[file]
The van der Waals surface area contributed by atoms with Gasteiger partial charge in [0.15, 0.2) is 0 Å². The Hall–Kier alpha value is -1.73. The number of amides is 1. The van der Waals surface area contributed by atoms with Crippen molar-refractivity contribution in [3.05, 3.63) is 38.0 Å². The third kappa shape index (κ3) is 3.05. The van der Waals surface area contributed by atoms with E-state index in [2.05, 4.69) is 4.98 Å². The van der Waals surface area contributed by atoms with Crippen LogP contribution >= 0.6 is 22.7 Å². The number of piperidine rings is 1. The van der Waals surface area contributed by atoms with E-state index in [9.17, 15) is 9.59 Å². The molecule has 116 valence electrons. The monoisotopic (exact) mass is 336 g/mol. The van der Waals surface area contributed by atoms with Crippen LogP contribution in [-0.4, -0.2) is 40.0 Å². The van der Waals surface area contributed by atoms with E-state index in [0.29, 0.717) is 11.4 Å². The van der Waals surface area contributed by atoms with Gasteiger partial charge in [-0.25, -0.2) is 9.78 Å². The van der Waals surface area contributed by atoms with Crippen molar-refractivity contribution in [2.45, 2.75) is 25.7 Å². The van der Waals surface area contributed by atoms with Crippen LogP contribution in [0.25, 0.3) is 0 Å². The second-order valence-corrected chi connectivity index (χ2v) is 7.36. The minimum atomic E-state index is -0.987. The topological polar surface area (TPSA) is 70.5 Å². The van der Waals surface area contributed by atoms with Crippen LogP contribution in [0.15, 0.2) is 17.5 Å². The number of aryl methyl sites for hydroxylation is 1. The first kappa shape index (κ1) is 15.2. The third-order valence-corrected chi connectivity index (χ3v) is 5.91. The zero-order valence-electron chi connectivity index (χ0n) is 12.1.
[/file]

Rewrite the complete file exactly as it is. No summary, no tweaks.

The van der Waals surface area contributed by atoms with Gasteiger partial charge in [0.15, 0.2) is 0 Å². The Hall–Kier alpha value is -1.73. The number of amides is 1. The van der Waals surface area contributed by atoms with Crippen molar-refractivity contribution in [3.05, 3.63) is 38.0 Å². The third kappa shape index (κ3) is 3.05. The van der Waals surface area contributed by atoms with E-state index in [2.05, 4.69) is 4.98 Å². The van der Waals surface area contributed by atoms with Crippen LogP contribution >= 0.6 is 22.7 Å². The number of piperidine rings is 1. The van der Waals surface area contributed by atoms with E-state index in [9.17, 15) is 9.59 Å². The molecule has 116 valence electrons. The monoisotopic (exact) mass is 336 g/mol. The van der Waals surface area contributed by atoms with Crippen LogP contribution in [-0.4, -0.2) is 40.0 Å². The van der Waals surface area contributed by atoms with E-state index in [0.29, 0.717) is 11.4 Å². The van der Waals surface area contributed by atoms with Gasteiger partial charge in [-0.25, -0.2) is 9.78 Å². The van der Waals surface area contributed by atoms with Crippen molar-refractivity contribution in [2.45, 2.75) is 25.7 Å². The van der Waals surface area contributed by atoms with Crippen LogP contribution in [0.25, 0.3) is 0 Å². The second-order valence-corrected chi connectivity index (χ2v) is 7.36. The minimum atomic E-state index is -0.987. The topological polar surface area (TPSA) is 70.5 Å². The van der Waals surface area contributed by atoms with Crippen LogP contribution in [0.15, 0.2) is 17.5 Å². The number of aryl methyl sites for hydroxylation is 1. The first kappa shape index (κ1) is 15.2. The third-order valence-corrected chi connectivity index (χ3v) is 5.91. The zero-order valence-electron chi connectivity index (χ0n) is 12.1.